The CPI figures came in above expectations of 9.8%, and up from 9.4% in June.
The Office for National Statistics said that rising food prices made the largest upward contribution to the change in prices from June, with the greatest movements coming from bread and cereals and milk, cheese and eggs.
Food prices, along with transport and housing, make up the bulk of price rises in the last year, with fuel prices up by 43.7% in the year to July, the highest rate ever recorded.
Meanwhile core CPI, which excludes energy, food, alcohol and tobacco, sat at just 6.2%, highlighting where the bulk of price rises originate from.
The announcement makes the UK the third developed country to reach double digits inflation in July, joining Spain and the Netherlands. The USA announced last week that its inflation rate had plateaued between June and July, sitting at 8.5% annually.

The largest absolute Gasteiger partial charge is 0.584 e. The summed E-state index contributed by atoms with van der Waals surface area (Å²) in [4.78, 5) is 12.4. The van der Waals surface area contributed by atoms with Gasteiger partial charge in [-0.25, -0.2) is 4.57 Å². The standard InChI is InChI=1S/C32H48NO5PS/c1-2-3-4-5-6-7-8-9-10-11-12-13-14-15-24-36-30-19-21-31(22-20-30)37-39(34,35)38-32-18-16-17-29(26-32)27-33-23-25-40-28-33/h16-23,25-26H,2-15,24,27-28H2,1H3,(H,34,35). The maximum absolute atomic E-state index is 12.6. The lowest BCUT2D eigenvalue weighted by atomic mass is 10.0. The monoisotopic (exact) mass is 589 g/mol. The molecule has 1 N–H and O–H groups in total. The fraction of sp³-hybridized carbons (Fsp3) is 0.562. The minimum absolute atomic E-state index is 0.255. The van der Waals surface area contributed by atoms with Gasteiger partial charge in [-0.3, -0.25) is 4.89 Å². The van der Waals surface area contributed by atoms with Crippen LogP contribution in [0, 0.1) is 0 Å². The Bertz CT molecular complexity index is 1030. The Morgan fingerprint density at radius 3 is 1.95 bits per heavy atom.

Luke Bartholomew, senior economist at abrdn, said: “UK inflation continues to surge higher, coming in stronger than forecast once again, increasing the risk that it will ultimately peak even higher than the 13% figure forecast by the Bank of England.
“Every upwards inflation surprise tightens the bind the BoE finds itself in, with mounting inflation pressure combined with growing recessionary headwinds. Given the strength of underlying inflation pressure we continue to expect the Bank to deliver another 0.5% interest rate increase at its next meeting.
“With monetary policy having to tighten even in the face of bad economic news, investors continue to have little in the way of a safety net from central banks, which is likely to keep markets volatile.”